Exactly as I thought. And no, I will never, never, EVER go through that again. The pain of it, the after flare of it. He looked at me for comment, so I commented: “you’re talking about burning the nerves?”
BASICALLY? Yes. Yes, that’s exactly what you’re talking about. And my response is HELL NO. Nope, nope, and a side order of NOOOOOOO.
How did I get from “nothing out of the ordinary” to let’s get you signed up for a bunch of smaller procedures leading to a surgery to have another device implanted?
Denial. That’s how.
I know exactly how bad my back is. I’ve been living with congenital back problems for my entire life. When my parents took me to the doctor as a middle schooler, they confirmed bursitis in my right shoulder and instructed me to carry less in my backpack. Nothing more in depth was offered or encouraged. They asked me to touch my toes and reassured my parents that I didn’t have scoliosis. That was it. We didn’t know better. We didn’t know anything.
I couldn’t use a Baby Bjorn (or any carrier, for that matter) with our gal because my back pain was SO intense, I couldn’t bear it. Fortunately, she hated those anyway, so neither of us missed out on anything.
But I really, truly, fully convinced myself that I was done with procedures. I walked out of the office after my pump was removed like David Lee Roth in the “Jump” video. Mentally, of course, not actually jumping. Like, “See ya later, suckers! I’ll never be in for another procedure EVER again!” (Never say never, especially against an imagined soundtrack and David Lee Roth leaping across a stage).
I fully resent being back in this spot – having to choose what crap thing I want done to my spine. But I’ve been kidding myself.
Of course, none of this has to be done. Not like last time. I made sure that the laundry list of things going wrong wouldn’t paralyze me if I did nothing, not like last time. Doc reassured me that it’s a matter of pain relief and trying to reduce inflammation. So, technically, I am able to avoid all of it. But should I?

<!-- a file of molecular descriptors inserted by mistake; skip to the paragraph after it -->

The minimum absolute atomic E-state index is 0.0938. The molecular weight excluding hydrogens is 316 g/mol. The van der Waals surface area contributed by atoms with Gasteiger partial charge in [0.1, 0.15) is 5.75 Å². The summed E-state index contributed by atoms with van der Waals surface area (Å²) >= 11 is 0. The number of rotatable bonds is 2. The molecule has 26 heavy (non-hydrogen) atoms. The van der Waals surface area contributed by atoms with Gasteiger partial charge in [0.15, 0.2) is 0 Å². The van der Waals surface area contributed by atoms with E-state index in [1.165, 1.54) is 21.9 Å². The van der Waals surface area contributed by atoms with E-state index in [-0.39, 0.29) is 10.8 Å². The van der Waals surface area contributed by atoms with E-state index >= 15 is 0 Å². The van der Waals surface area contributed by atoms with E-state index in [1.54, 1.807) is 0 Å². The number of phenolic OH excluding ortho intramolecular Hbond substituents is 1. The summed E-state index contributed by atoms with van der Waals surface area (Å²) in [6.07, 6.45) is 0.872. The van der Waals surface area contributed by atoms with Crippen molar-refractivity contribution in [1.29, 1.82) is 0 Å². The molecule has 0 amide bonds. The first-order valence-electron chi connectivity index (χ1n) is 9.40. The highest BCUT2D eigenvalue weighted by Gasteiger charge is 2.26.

What a mess. I cried as he went through it all. He pulled up a chair and held my hand and said, “all of this will be easy to arrange and the procedures are simple. They should help.” Nothing about this is simple. I said as much. And something that should help may not.
What a mess. I’m at a loss because there’s so much else going on in my life right now. Things I can’t even get into. And now this. The persistent burn, the constant back pain. It’s getting to be too much to ignore. It already is.
But I’m incredibly stubborn. Maybe that’s how I’ve survived all of these years: denial, positivity and complete stubbornness. That is how I’ve done it! Geez. Focus on something else. Keep moving forward. Smile constantly. Never let on that you’re in that much pain. Never give up.
Right now, I have to focus on the show. June 19th. I’m excited and nervous and unprepared and ready. The pain will still be there on the 20th.
This is how it goes, right? We can all relate to that. We manage one spinning plate only to drop the next one while balancing six others.
Wishing each of you NO opportunities to have to learn new medical vocabulary words, tons of balance & calm in your plate-spinning endeavors, and quiet. Blissful, uninterrupted quiet to be able to recharge for the next time. Because there’s always a next time, but we “jump” on.
Peace and painlessness,